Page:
Salmon Carpaccio with Tarragon, Avocado & Orange
Carpaccio was only invented in 1950 by Giuseppe Cipriani from Harry’s Bar in Venice, Italy. It can be made with meat or fish, but as long as it’s thinly sliced or pounded thin, and served raw, it’s carpaccio! This beautiful dish is a simple but delicious festive starter. It’s important to prepare ahead and serve chilled, usually along with your favourite drinks!
- 500 g Fresh King Salmon, skinned and boned
- Handful of Tarragon, leaves torn
- 3 Oranges, 1 juiced and zested, 2 sliced
- 1 Lemon, juice only
- Salt and pepper
- 1 Avocado sliced
- ¼ cup Pomegranate seeds
- 2 tbsp Avocado Lemon Zest Oil
Slice the salmon thinly with a sharp knife and lay on a shallow dish. Spread tarragon all over the fish.
In a small bowl, mix orange juice, lemon juice, orange zest and oil. Season with salt and freshly ground black pepper.
Pour orange mixture over the fish and tarragon. Cover, and chill in the fridge for 15 minutes or until ready to serve.
Arrange the salmon, avocado and orange segments attractively on a platter. Top with pomegranate seeds and drizzle the remaining marinade. Garnish with some extra fresh tarragon. Enjoy.
Tip: Ask your local seafood shop for the freshest King Salmon.
Baked Salmon on Leek & Fennel with Mustard Vinaigrette
A simple, everyday dish but sure to impress your friends and family. Baking salmon is the healthier option over pan-frying, and in this recipe, the fresh Dijon mustard vinaigrette dressing gives a creamy, delicious kick to the fish!
- 4 salmon fillets, boned
- 1 leek, sliced thinly
- 1 bulb fennel, sliced thinly, reserve the fronds
- 1 tbsp Extra Virgin Avocado oil
For the Mustard Vinaigrette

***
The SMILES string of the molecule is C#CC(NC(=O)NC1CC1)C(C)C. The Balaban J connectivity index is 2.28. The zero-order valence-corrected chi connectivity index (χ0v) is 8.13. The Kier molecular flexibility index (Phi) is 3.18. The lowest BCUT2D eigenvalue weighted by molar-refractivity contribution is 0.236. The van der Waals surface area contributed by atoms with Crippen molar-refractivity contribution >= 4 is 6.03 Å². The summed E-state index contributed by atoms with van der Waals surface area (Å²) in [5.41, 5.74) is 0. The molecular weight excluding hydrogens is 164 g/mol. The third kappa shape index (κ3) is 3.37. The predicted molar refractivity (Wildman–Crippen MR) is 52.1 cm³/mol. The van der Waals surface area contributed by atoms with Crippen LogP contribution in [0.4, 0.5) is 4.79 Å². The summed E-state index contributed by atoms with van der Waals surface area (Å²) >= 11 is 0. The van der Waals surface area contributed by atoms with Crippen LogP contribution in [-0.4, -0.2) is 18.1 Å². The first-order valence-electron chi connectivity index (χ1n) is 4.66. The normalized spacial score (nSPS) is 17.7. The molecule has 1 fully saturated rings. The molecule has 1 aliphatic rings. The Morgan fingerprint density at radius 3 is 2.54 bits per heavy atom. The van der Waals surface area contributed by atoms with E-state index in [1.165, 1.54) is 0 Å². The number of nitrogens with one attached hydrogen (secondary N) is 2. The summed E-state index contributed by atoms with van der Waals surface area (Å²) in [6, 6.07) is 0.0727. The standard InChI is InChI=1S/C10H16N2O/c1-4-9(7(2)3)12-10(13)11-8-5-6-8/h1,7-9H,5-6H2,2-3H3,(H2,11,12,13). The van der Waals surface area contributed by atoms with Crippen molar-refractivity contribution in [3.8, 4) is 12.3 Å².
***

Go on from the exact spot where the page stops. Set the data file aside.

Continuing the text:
- 2 tbsp white wine vinegar
- 1 tbsp water
- 3 tbsp dijon mustard
- 1 tsp liquid honey
- 1 clove of garlic, finely minced
- 1/2 tsp salt
- A pinch of black pepper
- 1/2 cup EV Olive oil
- 2 tbsp fennel fronds, chopped
- Serve with Steamed Brown Rice
Preheat the oven to 200C.
Heat the olive oil in a large frying pan over medium-high heat. Add the leeks and fennel and fry for a few minutes. Lower the heat, cover and cook for 5-8 minutes or until soft but not coloured. Spoon in an ovenproof dish.
Place the salmon on top of the leek & fennel, season lightly with salt and black pepper. Scatter some fennel fronds and bake for 12–15 minutes, or until the fish is just cooked.
While the fish is in the oven mix all the ingredients for the mustard vinaigrette.
Serve the salmon with leeks & fennel drizzled with the vinaigrette accompanied by brown rice or noodles.
Salmon Sashimi Soy and Orange Salad
Sushi is often mistakenly referred to as raw fish when in fact that’s sashimi; fresh, raw fish that is sliced very thinly and served uncooked. Salmon sashimi is particularly delicious, and when coupled with soy and orange, it turns into a spectacular dish you’ll return to again and again!
- 2-3 oranges
- 2 limes
- 1 tablespoon soy sauce
- 3 tablespoons Extra Virgin Avocado oil
- 4 cups mesclun salad leaves
- 2 baby cucumbers, cut into rounds
- 300g / 10.5oz fresh salmon fillet, bones and skin removed
- 1 teaspoon sesame seeds, toasted
Grate the zest of 1 orange and the lime into a large bowl. Squeeze 1 tablespoon of juice from the grated orange and 2 tablespoons of juice from the grated lime into the bowl (you may need a second lime to get the 2 tablespoons of juice). Whisk in the soy sauce and the Extra Virgin Avocado oil. Set the dressing aside.
Use a sharp knife to slice the rind and pith from the remaining oranges. Working over a mixing bowl, cut the segments away from the membrane that holds the orange together. Place into a bowl. Add the mesclun and cucumbers to the orange segments.
Using a large sharp knife, cut the salmon into ½ cm thick slices. Add the salmon to the bowl. Drizzle with the dressing and toss gently to coat. Allow the flavours to meld for at least 2 minutes.
Divide the salad among 4 serving plates or one large platter. Sprinkle with the toasted sesame seeds and serve.
No matter what type of fish, we have the oil
Three different Olivado oils were used here in three different recipes, all for one main ingredient; salmon.
No matter what type of fish you’re cooking, we have the perfect oil for your recipe.
Good cooking oil doesn’t simply stop things from sticking to the pan. Good oils complement the food, bringing it to a higher level, and that’s exactly what our oils do.
Any bottle in our range of healthy, delicious cooking oils will work well with all seafood, it’s just a matter of finding the right one for you!
And of course, it’s not just fish – our oils will enhance literally any meal you’re preparing, from thick, juicy stakes to delicious muffins.